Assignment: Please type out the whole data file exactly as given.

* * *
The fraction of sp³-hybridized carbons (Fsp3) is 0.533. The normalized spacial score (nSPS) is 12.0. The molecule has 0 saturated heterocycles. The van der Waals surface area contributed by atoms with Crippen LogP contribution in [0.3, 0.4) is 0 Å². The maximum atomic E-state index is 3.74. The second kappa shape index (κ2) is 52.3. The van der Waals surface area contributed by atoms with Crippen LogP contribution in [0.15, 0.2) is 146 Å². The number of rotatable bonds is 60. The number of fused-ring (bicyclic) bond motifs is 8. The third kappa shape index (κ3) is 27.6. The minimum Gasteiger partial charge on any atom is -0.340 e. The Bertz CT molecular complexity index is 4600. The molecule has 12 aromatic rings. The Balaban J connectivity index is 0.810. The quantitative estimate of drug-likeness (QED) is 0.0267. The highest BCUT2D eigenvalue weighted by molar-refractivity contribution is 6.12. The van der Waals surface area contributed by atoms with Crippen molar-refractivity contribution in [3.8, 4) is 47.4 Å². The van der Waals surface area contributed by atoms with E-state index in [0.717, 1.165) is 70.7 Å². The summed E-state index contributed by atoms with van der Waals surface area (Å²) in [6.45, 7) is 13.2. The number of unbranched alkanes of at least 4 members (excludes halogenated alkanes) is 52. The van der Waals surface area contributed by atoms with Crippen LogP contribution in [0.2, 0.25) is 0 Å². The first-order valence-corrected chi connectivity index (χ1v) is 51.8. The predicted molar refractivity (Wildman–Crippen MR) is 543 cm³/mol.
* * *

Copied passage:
The fraction of sp³-hybridized carbons (Fsp3) is 0.533. The normalized spacial score (nSPS) is 12.0. The molecule has 0 saturated heterocycles. The van der Waals surface area contributed by atoms with Crippen LogP contribution in [0.3, 0.4) is 0 Å². The maximum atomic E-state index is 3.74. The second kappa shape index (κ2) is 52.3. The van der Waals surface area contributed by atoms with Crippen LogP contribution in [0.15, 0.2) is 146 Å². The number of rotatable bonds is 60. The number of fused-ring (bicyclic) bond motifs is 8. The third kappa shape index (κ3) is 27.6. The minimum Gasteiger partial charge on any atom is -0.340 e. The Bertz CT molecular complexity index is 4600. The molecule has 12 aromatic rings. The Balaban J connectivity index is 0.810. The quantitative estimate of drug-likeness (QED) is 0.0267. The highest BCUT2D eigenvalue weighted by molar-refractivity contribution is 6.12. The van der Waals surface area contributed by atoms with Crippen molar-refractivity contribution in [3.8, 4) is 47.4 Å². The van der Waals surface area contributed by atoms with E-state index in [0.717, 1.165) is 70.7 Å². The summed E-state index contributed by atoms with van der Waals surface area (Å²) in [6.45, 7) is 13.2. The number of unbranched alkanes of at least 4 members (excludes halogenated alkanes) is 52. The van der Waals surface area contributed by atoms with Crippen LogP contribution in [0.2, 0.25) is 0 Å². The first-order valence-corrected chi connectivity index (χ1v) is 51.8. The predicted molar refractivity (Wildman–Crippen MR) is 543 cm³/mol.